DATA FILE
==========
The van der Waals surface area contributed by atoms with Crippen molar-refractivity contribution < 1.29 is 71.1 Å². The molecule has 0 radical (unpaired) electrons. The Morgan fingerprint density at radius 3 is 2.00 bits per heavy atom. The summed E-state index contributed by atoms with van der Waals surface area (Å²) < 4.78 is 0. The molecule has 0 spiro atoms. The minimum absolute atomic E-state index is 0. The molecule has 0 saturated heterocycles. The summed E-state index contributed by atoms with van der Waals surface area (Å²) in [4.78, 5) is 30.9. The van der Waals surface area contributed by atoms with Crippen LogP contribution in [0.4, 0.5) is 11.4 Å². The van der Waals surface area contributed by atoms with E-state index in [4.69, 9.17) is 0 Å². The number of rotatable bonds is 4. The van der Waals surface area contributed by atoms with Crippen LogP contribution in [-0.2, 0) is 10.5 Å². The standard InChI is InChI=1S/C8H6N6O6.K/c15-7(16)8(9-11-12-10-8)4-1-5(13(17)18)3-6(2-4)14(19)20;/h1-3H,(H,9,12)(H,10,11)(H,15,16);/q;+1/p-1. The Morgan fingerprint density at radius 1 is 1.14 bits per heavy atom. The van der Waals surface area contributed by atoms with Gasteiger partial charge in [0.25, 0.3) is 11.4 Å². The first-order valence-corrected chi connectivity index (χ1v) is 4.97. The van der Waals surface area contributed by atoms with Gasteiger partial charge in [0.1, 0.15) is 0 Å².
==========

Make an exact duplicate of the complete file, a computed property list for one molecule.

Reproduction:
The van der Waals surface area contributed by atoms with Crippen molar-refractivity contribution < 1.29 is 71.1 Å². The molecule has 0 radical (unpaired) electrons. The Morgan fingerprint density at radius 3 is 2.00 bits per heavy atom. The summed E-state index contributed by atoms with van der Waals surface area (Å²) < 4.78 is 0. The molecule has 0 spiro atoms. The minimum absolute atomic E-state index is 0. The molecule has 0 saturated heterocycles. The summed E-state index contributed by atoms with van der Waals surface area (Å²) in [4.78, 5) is 30.9. The van der Waals surface area contributed by atoms with Crippen LogP contribution in [0.4, 0.5) is 11.4 Å². The van der Waals surface area contributed by atoms with E-state index in [4.69, 9.17) is 0 Å². The number of rotatable bonds is 4. The van der Waals surface area contributed by atoms with Crippen LogP contribution in [-0.2, 0) is 10.5 Å². The standard InChI is InChI=1S/C8H6N6O6.K/c15-7(16)8(9-11-12-10-8)4-1-5(13(17)18)3-6(2-4)14(19)20;/h1-3H,(H,9,12)(H,10,11)(H,15,16);/q;+1/p-1. The Morgan fingerprint density at radius 1 is 1.14 bits per heavy atom. The van der Waals surface area contributed by atoms with Gasteiger partial charge in [0.25, 0.3) is 11.4 Å². The first-order valence-corrected chi connectivity index (χ1v) is 4.97. The van der Waals surface area contributed by atoms with Gasteiger partial charge in [0.1, 0.15) is 0 Å².